People who care about others live longer

People who care about others live longer

An international group of scientists is behind the researchófrom the University of Basel, Australia’s Edith Cowan University, University of Western Australia, Humboldt Universityóin Berlin and at the Max Planck Institute. Study finds that older people who support others are also doing themselves a favor.

TeamóThe researchers found that grandparents whoóThose who care for grandchildren on average live longer than grandparentsóin whichówho do not do so. The researchers to such a resultóThe study was based on an analysis of more than 500 individualsób between the ages of 70 and 103.

Unlike most previous studies on the topic, the researchers intentionally did not include grandparents in the studyów, któThey took care of their grandchildren on a daily basis. Only those individuals were included in the analysis whoówho occasionally provided care for young children. The róalso those whoówho had no children or grandchildrenóin, but were providing care for others through community service or other similar activity. At the other end were people whoóThey do not communicate in any wayób did not help others.

– Supporting and helping others, however, should not be seen as a means to longevity – said Ralph Hertwig of the Max Planck Institute.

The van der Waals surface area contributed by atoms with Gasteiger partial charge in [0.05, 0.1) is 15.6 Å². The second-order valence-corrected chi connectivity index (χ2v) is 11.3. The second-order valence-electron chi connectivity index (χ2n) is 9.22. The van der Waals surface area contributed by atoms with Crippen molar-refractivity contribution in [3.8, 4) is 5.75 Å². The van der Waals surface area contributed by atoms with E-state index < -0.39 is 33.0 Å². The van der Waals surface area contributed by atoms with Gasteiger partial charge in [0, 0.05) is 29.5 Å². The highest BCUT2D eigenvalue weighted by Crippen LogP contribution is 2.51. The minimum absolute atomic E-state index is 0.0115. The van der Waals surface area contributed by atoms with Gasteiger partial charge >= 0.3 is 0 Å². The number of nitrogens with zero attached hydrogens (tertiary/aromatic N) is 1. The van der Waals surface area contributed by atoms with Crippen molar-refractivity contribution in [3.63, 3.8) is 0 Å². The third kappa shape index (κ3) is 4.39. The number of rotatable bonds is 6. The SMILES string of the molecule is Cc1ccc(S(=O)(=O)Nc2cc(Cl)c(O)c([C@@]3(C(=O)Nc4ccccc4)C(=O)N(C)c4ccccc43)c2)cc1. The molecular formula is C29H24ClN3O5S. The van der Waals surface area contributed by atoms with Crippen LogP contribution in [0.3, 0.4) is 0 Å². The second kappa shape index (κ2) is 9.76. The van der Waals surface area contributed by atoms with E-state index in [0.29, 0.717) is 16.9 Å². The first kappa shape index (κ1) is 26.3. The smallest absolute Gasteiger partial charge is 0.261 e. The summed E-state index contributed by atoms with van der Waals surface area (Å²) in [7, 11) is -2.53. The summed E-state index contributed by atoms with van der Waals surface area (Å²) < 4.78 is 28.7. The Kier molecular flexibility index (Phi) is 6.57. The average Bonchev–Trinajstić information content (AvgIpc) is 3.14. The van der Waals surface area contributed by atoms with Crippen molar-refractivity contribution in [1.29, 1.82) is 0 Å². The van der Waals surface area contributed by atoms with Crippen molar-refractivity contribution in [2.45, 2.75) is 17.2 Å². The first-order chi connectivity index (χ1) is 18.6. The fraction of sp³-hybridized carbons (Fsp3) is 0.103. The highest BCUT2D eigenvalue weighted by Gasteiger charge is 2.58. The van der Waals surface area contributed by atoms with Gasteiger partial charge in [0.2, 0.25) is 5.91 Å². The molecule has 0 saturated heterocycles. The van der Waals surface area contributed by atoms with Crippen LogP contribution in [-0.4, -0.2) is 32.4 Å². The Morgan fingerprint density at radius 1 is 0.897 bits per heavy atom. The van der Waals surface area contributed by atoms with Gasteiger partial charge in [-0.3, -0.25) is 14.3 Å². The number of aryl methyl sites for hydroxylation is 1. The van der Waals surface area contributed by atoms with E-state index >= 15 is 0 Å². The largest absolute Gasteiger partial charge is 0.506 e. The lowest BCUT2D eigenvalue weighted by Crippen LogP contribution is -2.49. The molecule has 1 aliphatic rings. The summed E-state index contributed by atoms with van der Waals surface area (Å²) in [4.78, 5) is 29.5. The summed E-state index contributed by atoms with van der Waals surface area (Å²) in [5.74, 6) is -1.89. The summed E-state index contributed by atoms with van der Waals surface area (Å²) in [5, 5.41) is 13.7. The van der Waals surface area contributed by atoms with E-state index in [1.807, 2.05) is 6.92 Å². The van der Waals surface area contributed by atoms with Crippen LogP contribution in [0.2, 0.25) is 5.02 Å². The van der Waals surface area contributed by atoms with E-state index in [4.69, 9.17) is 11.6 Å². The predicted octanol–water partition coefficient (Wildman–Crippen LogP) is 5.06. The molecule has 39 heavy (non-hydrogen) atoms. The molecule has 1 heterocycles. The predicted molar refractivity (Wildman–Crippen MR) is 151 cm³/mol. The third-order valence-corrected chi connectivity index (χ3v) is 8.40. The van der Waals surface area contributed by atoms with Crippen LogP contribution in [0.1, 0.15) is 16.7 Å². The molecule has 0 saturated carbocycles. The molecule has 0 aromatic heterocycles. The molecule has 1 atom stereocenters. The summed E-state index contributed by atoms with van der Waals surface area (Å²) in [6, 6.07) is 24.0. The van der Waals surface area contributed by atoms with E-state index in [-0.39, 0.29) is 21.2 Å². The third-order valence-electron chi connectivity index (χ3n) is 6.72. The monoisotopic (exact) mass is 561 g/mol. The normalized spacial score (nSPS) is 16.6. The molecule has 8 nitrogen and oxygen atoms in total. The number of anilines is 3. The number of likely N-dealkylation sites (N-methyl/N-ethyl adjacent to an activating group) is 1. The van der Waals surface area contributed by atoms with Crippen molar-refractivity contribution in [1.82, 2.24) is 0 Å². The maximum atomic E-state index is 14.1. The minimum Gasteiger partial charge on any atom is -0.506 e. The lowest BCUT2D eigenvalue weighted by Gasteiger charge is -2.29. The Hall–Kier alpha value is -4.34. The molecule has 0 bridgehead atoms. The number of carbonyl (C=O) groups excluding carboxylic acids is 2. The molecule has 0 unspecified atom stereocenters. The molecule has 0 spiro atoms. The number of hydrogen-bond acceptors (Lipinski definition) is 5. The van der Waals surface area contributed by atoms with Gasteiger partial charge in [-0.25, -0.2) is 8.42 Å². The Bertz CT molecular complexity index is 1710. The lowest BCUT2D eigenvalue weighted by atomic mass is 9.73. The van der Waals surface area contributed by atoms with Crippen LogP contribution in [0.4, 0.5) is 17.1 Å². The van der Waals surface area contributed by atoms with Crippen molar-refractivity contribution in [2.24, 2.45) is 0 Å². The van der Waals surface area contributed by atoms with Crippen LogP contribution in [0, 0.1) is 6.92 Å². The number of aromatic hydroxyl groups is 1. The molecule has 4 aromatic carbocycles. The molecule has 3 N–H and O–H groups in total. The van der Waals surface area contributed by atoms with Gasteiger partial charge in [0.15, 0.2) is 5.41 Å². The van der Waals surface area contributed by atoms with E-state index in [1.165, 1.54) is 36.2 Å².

– A moderate level of helping engagement appears to have a positive impact on health. However, previous studies have shown that more intense involvement causes stress, which has negative effects on physical and mental health – added.

With the resultóTheir work shows that this kind of care for others can have a positive impact on quality and length of life. Half of all grandparentsóin whichóra took care of her grandchildren, she was still alive about ten years after the first study in 1990. Similar results were found in individualsób, whichóre never had children or grandchildrenóin, but supported others. Half of those whoówho didn’t help others, died within five years of the study.

– It seems very likely that the global warming will continueój pro-social behavior in the family towards their relatives left its mark on the human body by affecting the nervous and endocrine systems. This laid the foundation for the development of altruistic behavior toward strangers – explained Sonja Hilbrand, a doctoral student in the Department of Psychology at the University of Basel.

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